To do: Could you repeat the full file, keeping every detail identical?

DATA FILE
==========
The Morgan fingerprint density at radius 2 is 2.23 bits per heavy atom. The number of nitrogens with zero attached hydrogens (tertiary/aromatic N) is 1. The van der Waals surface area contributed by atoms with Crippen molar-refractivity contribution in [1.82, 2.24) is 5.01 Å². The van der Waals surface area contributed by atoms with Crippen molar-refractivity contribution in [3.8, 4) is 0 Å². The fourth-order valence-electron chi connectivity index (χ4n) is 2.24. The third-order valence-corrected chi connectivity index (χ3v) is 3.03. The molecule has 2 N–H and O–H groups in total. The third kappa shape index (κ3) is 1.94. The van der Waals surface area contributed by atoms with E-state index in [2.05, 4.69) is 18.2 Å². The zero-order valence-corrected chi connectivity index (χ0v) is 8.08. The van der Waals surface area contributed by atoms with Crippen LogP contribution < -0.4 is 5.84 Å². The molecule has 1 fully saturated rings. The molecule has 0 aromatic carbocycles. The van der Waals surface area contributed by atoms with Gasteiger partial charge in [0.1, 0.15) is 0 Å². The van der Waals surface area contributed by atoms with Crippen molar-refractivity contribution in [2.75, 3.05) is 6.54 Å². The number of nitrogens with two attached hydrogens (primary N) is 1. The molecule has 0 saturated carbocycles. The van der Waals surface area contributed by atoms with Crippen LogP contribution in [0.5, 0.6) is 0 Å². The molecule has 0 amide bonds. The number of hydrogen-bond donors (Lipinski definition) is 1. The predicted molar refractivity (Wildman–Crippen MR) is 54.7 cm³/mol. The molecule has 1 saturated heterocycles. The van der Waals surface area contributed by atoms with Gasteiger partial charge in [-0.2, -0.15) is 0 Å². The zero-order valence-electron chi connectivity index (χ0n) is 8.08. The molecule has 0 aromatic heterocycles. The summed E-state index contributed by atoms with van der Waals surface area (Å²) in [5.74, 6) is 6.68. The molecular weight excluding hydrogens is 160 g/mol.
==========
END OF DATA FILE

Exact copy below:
The Morgan fingerprint density at radius 2 is 2.23 bits per heavy atom. The number of nitrogens with zero attached hydrogens (tertiary/aromatic N) is 1. The van der Waals surface area contributed by atoms with Crippen molar-refractivity contribution in [1.82, 2.24) is 5.01 Å². The van der Waals surface area contributed by atoms with Crippen molar-refractivity contribution in [3.8, 4) is 0 Å². The fourth-order valence-electron chi connectivity index (χ4n) is 2.24. The third-order valence-corrected chi connectivity index (χ3v) is 3.03. The molecule has 2 N–H and O–H groups in total. The third kappa shape index (κ3) is 1.94. The van der Waals surface area contributed by atoms with E-state index in [2.05, 4.69) is 18.2 Å². The zero-order valence-corrected chi connectivity index (χ0v) is 8.08. The van der Waals surface area contributed by atoms with Crippen LogP contribution < -0.4 is 5.84 Å². The molecule has 1 fully saturated rings. The molecule has 0 aromatic carbocycles. The van der Waals surface area contributed by atoms with Gasteiger partial charge in [0.1, 0.15) is 0 Å². The van der Waals surface area contributed by atoms with Crippen molar-refractivity contribution in [2.75, 3.05) is 6.54 Å². The number of nitrogens with two attached hydrogens (primary N) is 1. The molecule has 0 saturated carbocycles. The van der Waals surface area contributed by atoms with Crippen LogP contribution in [0.5, 0.6) is 0 Å². The molecule has 0 amide bonds. The number of hydrogen-bond donors (Lipinski definition) is 1. The predicted molar refractivity (Wildman–Crippen MR) is 54.7 cm³/mol. The molecule has 1 saturated heterocycles. The van der Waals surface area contributed by atoms with Gasteiger partial charge in [-0.2, -0.15) is 0 Å². The zero-order valence-electron chi connectivity index (χ0n) is 8.08. The molecule has 0 aromatic heterocycles. The summed E-state index contributed by atoms with van der Waals surface area (Å²) in [5.74, 6) is 6.68. The molecular weight excluding hydrogens is 160 g/mol.